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2 April, 2012

London's Deputy Mayor 'surprised' to hear primary pupils share his concerns about dangerous dogs

On 23 March, year five pupils at Brecknock Primary School in Camden questioned Kit Malthouse about dangerous dogs. The day before, five Metropolitan Police officers were injured in a dog attack in Newham.

Kit Malthouse is London's Deputy Mayor for Policing and Crime. Pupils invited him to their school as part of their Go-Givers campaign, which is called 'Staffie as softie' and focuses on dogs as weapons.

Londons Deputy Mayor Kit Malthouse meets children from Brecknock Primary School in Camden
London's Deputy Mayor Kit Malthouse meets children from Brecknock Primary School in Camden

Pupils interviewed Mr Malthouse with questions such as ‘is putting dogs to sleep a good resolution?'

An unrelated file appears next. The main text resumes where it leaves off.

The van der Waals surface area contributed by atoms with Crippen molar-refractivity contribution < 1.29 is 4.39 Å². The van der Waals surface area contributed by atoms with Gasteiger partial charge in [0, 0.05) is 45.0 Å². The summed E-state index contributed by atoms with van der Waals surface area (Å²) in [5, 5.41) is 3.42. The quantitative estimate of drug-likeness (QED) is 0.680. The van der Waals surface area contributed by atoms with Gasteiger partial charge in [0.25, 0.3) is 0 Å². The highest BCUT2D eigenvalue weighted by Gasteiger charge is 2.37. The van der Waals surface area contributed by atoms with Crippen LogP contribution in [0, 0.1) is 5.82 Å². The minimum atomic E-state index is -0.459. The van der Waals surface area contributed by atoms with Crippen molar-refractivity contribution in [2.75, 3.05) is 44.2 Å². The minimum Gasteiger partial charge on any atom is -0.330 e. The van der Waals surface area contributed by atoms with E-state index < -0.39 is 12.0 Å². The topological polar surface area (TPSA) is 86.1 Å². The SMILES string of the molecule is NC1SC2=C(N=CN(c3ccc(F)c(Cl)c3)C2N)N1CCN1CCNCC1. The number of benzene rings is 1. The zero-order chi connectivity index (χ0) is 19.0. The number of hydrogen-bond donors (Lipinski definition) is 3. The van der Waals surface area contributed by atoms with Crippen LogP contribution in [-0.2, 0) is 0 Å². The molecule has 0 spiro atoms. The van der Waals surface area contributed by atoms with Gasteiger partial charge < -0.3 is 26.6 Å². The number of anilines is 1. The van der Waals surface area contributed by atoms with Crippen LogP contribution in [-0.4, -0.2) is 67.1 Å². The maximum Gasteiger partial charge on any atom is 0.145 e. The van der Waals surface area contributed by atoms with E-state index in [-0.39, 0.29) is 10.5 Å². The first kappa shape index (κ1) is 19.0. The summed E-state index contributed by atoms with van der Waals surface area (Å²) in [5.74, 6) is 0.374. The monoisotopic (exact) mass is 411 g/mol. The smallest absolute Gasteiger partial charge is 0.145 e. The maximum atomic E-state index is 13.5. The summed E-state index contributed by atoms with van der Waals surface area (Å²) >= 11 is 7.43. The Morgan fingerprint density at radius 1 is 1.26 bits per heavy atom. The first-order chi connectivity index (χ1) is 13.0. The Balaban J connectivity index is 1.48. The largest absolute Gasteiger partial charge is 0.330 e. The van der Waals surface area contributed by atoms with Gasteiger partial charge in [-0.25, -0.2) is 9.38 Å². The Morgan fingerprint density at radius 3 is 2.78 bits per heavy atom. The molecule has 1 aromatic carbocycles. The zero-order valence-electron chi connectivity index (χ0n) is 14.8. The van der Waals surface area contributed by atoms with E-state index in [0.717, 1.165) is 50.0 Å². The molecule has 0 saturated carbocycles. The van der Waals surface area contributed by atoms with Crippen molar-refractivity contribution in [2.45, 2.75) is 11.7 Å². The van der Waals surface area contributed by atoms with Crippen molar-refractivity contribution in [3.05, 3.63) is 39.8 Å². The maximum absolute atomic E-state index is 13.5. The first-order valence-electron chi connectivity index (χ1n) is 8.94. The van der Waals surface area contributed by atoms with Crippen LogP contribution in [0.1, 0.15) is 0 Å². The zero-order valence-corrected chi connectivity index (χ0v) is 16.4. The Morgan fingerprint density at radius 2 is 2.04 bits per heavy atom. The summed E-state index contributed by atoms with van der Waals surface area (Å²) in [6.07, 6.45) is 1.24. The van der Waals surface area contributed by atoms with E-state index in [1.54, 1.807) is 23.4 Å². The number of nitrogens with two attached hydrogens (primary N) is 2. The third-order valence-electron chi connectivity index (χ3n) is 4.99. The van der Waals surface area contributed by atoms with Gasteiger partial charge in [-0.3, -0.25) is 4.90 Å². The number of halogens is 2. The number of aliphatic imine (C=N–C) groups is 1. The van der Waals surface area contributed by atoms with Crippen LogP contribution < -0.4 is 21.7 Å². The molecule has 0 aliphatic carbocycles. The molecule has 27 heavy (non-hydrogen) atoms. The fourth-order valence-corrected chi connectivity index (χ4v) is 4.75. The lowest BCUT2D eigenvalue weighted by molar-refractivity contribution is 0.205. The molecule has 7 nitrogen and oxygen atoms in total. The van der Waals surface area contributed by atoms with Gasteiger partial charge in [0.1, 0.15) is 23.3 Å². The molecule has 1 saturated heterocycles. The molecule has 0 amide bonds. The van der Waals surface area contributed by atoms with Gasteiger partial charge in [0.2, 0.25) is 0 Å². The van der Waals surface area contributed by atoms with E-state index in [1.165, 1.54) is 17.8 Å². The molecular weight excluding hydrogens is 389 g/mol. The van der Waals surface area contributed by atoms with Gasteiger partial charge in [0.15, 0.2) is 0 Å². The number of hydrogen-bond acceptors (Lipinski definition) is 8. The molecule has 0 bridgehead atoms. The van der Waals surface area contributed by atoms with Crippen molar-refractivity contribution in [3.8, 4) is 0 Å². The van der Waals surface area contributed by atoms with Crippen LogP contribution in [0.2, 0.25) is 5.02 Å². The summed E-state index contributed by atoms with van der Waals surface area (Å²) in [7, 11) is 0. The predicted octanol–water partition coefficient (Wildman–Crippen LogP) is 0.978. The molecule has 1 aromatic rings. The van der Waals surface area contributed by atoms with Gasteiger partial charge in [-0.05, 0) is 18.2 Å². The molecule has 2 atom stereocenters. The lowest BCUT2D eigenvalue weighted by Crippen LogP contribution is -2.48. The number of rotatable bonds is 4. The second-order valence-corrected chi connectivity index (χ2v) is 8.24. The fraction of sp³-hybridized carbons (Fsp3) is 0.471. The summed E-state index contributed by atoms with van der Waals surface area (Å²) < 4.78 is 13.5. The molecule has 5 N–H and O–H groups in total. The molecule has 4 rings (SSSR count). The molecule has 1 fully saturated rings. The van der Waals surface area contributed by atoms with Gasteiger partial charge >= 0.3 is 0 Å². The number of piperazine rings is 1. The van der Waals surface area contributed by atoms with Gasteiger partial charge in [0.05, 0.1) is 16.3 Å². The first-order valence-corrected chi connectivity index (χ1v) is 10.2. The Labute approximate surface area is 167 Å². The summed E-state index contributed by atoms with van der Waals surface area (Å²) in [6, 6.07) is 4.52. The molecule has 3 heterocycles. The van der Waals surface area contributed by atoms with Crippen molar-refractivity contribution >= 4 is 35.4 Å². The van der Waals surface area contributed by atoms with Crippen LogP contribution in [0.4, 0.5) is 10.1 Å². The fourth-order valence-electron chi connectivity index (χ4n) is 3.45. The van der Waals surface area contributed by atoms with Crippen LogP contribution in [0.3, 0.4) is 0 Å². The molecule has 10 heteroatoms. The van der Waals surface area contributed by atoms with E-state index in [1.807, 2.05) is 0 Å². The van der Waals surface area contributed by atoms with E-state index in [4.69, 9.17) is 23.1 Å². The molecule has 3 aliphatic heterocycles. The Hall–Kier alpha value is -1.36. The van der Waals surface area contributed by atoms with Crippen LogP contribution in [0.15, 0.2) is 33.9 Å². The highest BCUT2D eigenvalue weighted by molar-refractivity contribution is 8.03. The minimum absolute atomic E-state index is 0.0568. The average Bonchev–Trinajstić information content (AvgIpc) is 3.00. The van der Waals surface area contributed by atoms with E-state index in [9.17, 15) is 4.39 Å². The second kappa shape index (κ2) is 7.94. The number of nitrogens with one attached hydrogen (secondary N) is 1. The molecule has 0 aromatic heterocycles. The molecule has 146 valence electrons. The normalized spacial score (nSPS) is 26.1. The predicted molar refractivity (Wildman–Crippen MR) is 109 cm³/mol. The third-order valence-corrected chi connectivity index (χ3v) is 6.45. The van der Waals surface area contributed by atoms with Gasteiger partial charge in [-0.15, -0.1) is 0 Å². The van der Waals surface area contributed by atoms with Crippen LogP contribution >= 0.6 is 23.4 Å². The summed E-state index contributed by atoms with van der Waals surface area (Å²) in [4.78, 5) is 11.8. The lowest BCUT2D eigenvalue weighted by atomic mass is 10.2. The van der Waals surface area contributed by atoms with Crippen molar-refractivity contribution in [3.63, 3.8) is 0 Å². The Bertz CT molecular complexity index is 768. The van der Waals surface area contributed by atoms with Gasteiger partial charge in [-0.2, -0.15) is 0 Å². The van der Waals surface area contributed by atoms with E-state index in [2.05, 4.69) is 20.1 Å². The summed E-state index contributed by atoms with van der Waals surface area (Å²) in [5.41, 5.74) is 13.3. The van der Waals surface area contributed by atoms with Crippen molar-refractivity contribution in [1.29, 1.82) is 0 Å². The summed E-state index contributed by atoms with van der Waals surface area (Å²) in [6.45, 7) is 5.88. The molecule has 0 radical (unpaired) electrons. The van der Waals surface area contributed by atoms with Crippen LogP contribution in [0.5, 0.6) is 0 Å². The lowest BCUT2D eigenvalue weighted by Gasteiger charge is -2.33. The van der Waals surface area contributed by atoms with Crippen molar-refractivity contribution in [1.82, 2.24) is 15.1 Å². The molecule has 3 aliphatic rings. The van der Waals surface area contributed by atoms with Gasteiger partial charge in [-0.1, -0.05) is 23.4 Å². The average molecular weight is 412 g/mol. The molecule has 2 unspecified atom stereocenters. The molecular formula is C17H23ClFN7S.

One pupil challenged the comparison of keeping pets and having children: ‘you wouldn't put a child to sleep if it hit another child', they said.

Mr Malthouse took the children seriously. 'If it's important to you', he said, 'then, as a politician, I feel that I am doing the right thing.'

The Deputy Mayor was 'surprised' that children are concerned about the issue, and invited the class to contribute to the consultation process for the Dangerous Dogs Bill.

'When it gets in and the Queen signs it into law you'll know you've had a part in changing the law of the land', he told them.

'It's important young people like you are taking an interest in some of these issues and how we can build a better city.

'You are picking some quite big tasks', he said, 'thinking about the rules needed for living together in our city, not just taking from it.'

The children's 'Staffie as Softie' campaign started in January. It tries to address the issue of dogs as weapons and the resulting animal welfare concerns.

The young campaigners polled their school, ran a poster campaign on responsible pet ownership and filmed a mix of pupils' opinions.

They showed their video to pupils from 25 other schools at the V&A on 22 March, during a celebration event for our Make a Difference Challenge.

The Go-Givers Make a Difference Challenge engages primary school children in community issues.


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